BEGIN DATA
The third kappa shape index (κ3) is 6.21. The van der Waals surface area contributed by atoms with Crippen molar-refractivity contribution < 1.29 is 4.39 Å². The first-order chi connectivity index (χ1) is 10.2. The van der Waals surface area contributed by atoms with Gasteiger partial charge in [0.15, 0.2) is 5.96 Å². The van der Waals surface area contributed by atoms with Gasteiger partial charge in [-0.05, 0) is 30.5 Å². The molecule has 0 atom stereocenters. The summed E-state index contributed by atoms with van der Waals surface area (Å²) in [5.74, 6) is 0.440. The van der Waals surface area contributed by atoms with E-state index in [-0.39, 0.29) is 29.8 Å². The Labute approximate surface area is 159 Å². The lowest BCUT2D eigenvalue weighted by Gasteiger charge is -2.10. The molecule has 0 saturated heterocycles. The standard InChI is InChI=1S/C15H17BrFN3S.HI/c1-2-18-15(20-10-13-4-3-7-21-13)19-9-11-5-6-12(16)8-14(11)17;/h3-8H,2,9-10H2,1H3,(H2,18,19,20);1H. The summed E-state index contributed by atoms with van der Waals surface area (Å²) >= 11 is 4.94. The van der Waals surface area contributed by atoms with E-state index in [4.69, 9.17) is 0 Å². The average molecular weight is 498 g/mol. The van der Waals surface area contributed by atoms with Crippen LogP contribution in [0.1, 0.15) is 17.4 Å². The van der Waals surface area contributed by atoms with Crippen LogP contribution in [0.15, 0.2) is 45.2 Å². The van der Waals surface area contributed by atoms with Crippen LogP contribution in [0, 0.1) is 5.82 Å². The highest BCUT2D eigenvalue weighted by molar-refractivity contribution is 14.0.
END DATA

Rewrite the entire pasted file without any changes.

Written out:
The third kappa shape index (κ3) is 6.21. The van der Waals surface area contributed by atoms with Crippen molar-refractivity contribution < 1.29 is 4.39 Å². The first-order chi connectivity index (χ1) is 10.2. The van der Waals surface area contributed by atoms with Gasteiger partial charge in [0.15, 0.2) is 5.96 Å². The van der Waals surface area contributed by atoms with Gasteiger partial charge in [-0.05, 0) is 30.5 Å². The molecule has 0 atom stereocenters. The summed E-state index contributed by atoms with van der Waals surface area (Å²) in [5.74, 6) is 0.440. The van der Waals surface area contributed by atoms with E-state index in [-0.39, 0.29) is 29.8 Å². The Labute approximate surface area is 159 Å². The lowest BCUT2D eigenvalue weighted by Gasteiger charge is -2.10. The molecule has 0 saturated heterocycles. The standard InChI is InChI=1S/C15H17BrFN3S.HI/c1-2-18-15(20-10-13-4-3-7-21-13)19-9-11-5-6-12(16)8-14(11)17;/h3-8H,2,9-10H2,1H3,(H2,18,19,20);1H. The summed E-state index contributed by atoms with van der Waals surface area (Å²) >= 11 is 4.94. The van der Waals surface area contributed by atoms with E-state index in [4.69, 9.17) is 0 Å². The average molecular weight is 498 g/mol. The van der Waals surface area contributed by atoms with Crippen LogP contribution in [0.1, 0.15) is 17.4 Å². The van der Waals surface area contributed by atoms with Crippen LogP contribution in [0.15, 0.2) is 45.2 Å². The van der Waals surface area contributed by atoms with Crippen LogP contribution in [0, 0.1) is 5.82 Å². The highest BCUT2D eigenvalue weighted by molar-refractivity contribution is 14.0.